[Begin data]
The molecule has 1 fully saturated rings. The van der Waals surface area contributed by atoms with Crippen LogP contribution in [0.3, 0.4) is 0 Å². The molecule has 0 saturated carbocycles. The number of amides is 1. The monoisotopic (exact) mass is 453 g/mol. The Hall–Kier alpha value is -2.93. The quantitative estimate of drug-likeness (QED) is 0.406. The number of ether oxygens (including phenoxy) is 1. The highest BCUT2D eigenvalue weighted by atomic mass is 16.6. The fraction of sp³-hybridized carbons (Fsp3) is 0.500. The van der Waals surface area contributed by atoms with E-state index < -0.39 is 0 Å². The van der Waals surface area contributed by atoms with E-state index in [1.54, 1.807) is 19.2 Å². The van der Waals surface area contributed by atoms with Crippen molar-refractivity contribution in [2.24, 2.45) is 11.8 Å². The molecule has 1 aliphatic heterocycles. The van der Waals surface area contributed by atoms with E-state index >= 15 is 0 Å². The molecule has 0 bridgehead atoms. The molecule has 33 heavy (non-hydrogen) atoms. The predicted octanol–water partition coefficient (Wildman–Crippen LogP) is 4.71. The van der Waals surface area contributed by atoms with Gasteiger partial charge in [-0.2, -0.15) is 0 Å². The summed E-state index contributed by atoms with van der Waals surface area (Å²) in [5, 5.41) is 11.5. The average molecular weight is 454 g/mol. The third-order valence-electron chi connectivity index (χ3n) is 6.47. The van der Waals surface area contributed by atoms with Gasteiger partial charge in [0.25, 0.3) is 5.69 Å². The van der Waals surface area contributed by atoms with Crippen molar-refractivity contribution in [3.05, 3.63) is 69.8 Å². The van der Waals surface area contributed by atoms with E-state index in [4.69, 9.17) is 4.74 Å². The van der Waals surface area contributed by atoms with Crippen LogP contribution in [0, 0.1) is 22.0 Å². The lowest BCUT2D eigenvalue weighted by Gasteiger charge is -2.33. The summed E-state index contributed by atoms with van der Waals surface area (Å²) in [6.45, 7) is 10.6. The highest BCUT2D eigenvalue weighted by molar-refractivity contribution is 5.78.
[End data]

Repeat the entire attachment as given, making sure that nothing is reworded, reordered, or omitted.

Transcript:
The molecule has 1 fully saturated rings. The van der Waals surface area contributed by atoms with Crippen LogP contribution in [0.3, 0.4) is 0 Å². The molecule has 0 saturated carbocycles. The number of amides is 1. The monoisotopic (exact) mass is 453 g/mol. The Hall–Kier alpha value is -2.93. The quantitative estimate of drug-likeness (QED) is 0.406. The number of ether oxygens (including phenoxy) is 1. The highest BCUT2D eigenvalue weighted by atomic mass is 16.6. The fraction of sp³-hybridized carbons (Fsp3) is 0.500. The van der Waals surface area contributed by atoms with E-state index < -0.39 is 0 Å². The van der Waals surface area contributed by atoms with E-state index in [1.54, 1.807) is 19.2 Å². The van der Waals surface area contributed by atoms with Crippen molar-refractivity contribution in [2.24, 2.45) is 11.8 Å². The molecule has 1 aliphatic heterocycles. The van der Waals surface area contributed by atoms with E-state index >= 15 is 0 Å². The molecule has 0 bridgehead atoms. The molecule has 33 heavy (non-hydrogen) atoms. The predicted octanol–water partition coefficient (Wildman–Crippen LogP) is 4.71. The van der Waals surface area contributed by atoms with Gasteiger partial charge in [-0.2, -0.15) is 0 Å². The summed E-state index contributed by atoms with van der Waals surface area (Å²) in [5, 5.41) is 11.5. The average molecular weight is 454 g/mol. The third-order valence-electron chi connectivity index (χ3n) is 6.47. The van der Waals surface area contributed by atoms with Gasteiger partial charge in [0.25, 0.3) is 5.69 Å². The van der Waals surface area contributed by atoms with Crippen molar-refractivity contribution in [3.05, 3.63) is 69.8 Å². The van der Waals surface area contributed by atoms with E-state index in [4.69, 9.17) is 4.74 Å². The van der Waals surface area contributed by atoms with Crippen LogP contribution in [0, 0.1) is 22.0 Å². The lowest BCUT2D eigenvalue weighted by Gasteiger charge is -2.33. The summed E-state index contributed by atoms with van der Waals surface area (Å²) in [6.45, 7) is 10.6. The highest BCUT2D eigenvalue weighted by molar-refractivity contribution is 5.78.